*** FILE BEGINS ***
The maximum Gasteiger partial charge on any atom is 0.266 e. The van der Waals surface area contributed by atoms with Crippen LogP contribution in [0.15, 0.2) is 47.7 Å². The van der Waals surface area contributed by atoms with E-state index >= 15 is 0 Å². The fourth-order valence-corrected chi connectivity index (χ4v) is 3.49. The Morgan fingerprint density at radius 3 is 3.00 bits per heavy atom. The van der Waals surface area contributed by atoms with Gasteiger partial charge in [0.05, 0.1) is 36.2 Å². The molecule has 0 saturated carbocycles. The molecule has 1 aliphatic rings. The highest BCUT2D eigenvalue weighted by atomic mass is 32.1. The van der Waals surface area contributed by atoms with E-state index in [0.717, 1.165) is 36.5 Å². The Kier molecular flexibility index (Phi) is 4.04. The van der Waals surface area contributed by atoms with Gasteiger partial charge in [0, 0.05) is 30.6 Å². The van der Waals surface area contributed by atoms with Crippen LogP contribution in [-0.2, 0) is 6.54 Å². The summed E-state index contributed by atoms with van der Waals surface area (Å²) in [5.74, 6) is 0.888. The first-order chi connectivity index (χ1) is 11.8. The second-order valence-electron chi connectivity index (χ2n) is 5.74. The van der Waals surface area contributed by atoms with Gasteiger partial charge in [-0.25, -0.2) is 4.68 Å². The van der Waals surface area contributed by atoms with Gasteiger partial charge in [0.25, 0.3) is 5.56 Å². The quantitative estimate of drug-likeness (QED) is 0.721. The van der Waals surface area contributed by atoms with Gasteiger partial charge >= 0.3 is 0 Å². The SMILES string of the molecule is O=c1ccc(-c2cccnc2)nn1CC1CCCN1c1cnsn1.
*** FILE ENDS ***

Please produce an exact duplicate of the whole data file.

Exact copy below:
The maximum Gasteiger partial charge on any atom is 0.266 e. The van der Waals surface area contributed by atoms with Crippen LogP contribution in [0.15, 0.2) is 47.7 Å². The van der Waals surface area contributed by atoms with E-state index >= 15 is 0 Å². The fourth-order valence-corrected chi connectivity index (χ4v) is 3.49. The Morgan fingerprint density at radius 3 is 3.00 bits per heavy atom. The van der Waals surface area contributed by atoms with Gasteiger partial charge in [0.05, 0.1) is 36.2 Å². The molecule has 0 saturated carbocycles. The molecule has 1 aliphatic rings. The highest BCUT2D eigenvalue weighted by atomic mass is 32.1. The van der Waals surface area contributed by atoms with E-state index in [0.717, 1.165) is 36.5 Å². The Kier molecular flexibility index (Phi) is 4.04. The van der Waals surface area contributed by atoms with Gasteiger partial charge in [0, 0.05) is 30.6 Å². The van der Waals surface area contributed by atoms with Crippen LogP contribution in [-0.2, 0) is 6.54 Å². The summed E-state index contributed by atoms with van der Waals surface area (Å²) in [5.74, 6) is 0.888. The first-order chi connectivity index (χ1) is 11.8. The second-order valence-electron chi connectivity index (χ2n) is 5.74. The van der Waals surface area contributed by atoms with Gasteiger partial charge in [-0.25, -0.2) is 4.68 Å². The van der Waals surface area contributed by atoms with Gasteiger partial charge in [0.25, 0.3) is 5.56 Å². The quantitative estimate of drug-likeness (QED) is 0.721. The van der Waals surface area contributed by atoms with Gasteiger partial charge >= 0.3 is 0 Å². The SMILES string of the molecule is O=c1ccc(-c2cccnc2)nn1CC1CCCN1c1cnsn1.